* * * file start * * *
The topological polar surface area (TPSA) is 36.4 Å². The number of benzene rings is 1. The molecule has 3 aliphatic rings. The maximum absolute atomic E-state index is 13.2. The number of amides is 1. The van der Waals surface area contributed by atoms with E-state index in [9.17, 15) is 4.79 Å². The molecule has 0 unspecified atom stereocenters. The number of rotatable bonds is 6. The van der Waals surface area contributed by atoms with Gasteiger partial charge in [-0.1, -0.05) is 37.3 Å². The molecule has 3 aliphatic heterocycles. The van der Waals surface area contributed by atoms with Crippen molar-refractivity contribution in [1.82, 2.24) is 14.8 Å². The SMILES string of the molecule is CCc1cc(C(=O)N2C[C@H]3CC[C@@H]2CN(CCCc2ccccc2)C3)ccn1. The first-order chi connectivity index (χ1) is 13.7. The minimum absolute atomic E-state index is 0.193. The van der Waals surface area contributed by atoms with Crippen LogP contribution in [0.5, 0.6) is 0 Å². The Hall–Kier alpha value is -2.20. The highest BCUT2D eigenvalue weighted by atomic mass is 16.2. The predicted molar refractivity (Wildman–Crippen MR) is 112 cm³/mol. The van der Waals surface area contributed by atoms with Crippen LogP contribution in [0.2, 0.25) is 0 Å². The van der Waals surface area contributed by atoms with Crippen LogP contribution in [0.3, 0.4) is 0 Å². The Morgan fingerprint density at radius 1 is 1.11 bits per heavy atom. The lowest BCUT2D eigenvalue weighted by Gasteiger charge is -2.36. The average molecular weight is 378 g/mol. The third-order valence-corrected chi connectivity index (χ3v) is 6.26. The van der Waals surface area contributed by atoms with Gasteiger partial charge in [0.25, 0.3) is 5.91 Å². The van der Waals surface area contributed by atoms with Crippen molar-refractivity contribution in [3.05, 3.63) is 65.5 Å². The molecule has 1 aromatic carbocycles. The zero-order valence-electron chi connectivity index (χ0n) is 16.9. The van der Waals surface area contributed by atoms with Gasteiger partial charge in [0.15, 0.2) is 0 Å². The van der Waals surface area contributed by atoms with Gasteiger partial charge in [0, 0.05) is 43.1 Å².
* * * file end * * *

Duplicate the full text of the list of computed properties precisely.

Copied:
The topological polar surface area (TPSA) is 36.4 Å². The number of benzene rings is 1. The molecule has 3 aliphatic rings. The maximum absolute atomic E-state index is 13.2. The number of amides is 1. The van der Waals surface area contributed by atoms with E-state index in [9.17, 15) is 4.79 Å². The molecule has 0 unspecified atom stereocenters. The number of rotatable bonds is 6. The van der Waals surface area contributed by atoms with Gasteiger partial charge in [-0.1, -0.05) is 37.3 Å². The molecule has 3 aliphatic heterocycles. The van der Waals surface area contributed by atoms with Crippen molar-refractivity contribution in [1.82, 2.24) is 14.8 Å². The SMILES string of the molecule is CCc1cc(C(=O)N2C[C@H]3CC[C@@H]2CN(CCCc2ccccc2)C3)ccn1. The first-order chi connectivity index (χ1) is 13.7. The minimum absolute atomic E-state index is 0.193. The van der Waals surface area contributed by atoms with Crippen LogP contribution in [0.5, 0.6) is 0 Å². The Hall–Kier alpha value is -2.20. The highest BCUT2D eigenvalue weighted by atomic mass is 16.2. The predicted molar refractivity (Wildman–Crippen MR) is 112 cm³/mol. The van der Waals surface area contributed by atoms with Crippen LogP contribution in [0.2, 0.25) is 0 Å². The van der Waals surface area contributed by atoms with Crippen LogP contribution in [0.3, 0.4) is 0 Å². The Morgan fingerprint density at radius 1 is 1.11 bits per heavy atom. The lowest BCUT2D eigenvalue weighted by Gasteiger charge is -2.36. The average molecular weight is 378 g/mol. The third-order valence-corrected chi connectivity index (χ3v) is 6.26. The van der Waals surface area contributed by atoms with Gasteiger partial charge in [0.25, 0.3) is 5.91 Å². The van der Waals surface area contributed by atoms with Crippen molar-refractivity contribution in [3.05, 3.63) is 65.5 Å². The molecule has 1 aromatic carbocycles. The zero-order valence-electron chi connectivity index (χ0n) is 16.9. The van der Waals surface area contributed by atoms with Gasteiger partial charge in [0.15, 0.2) is 0 Å². The van der Waals surface area contributed by atoms with Gasteiger partial charge in [0, 0.05) is 43.1 Å².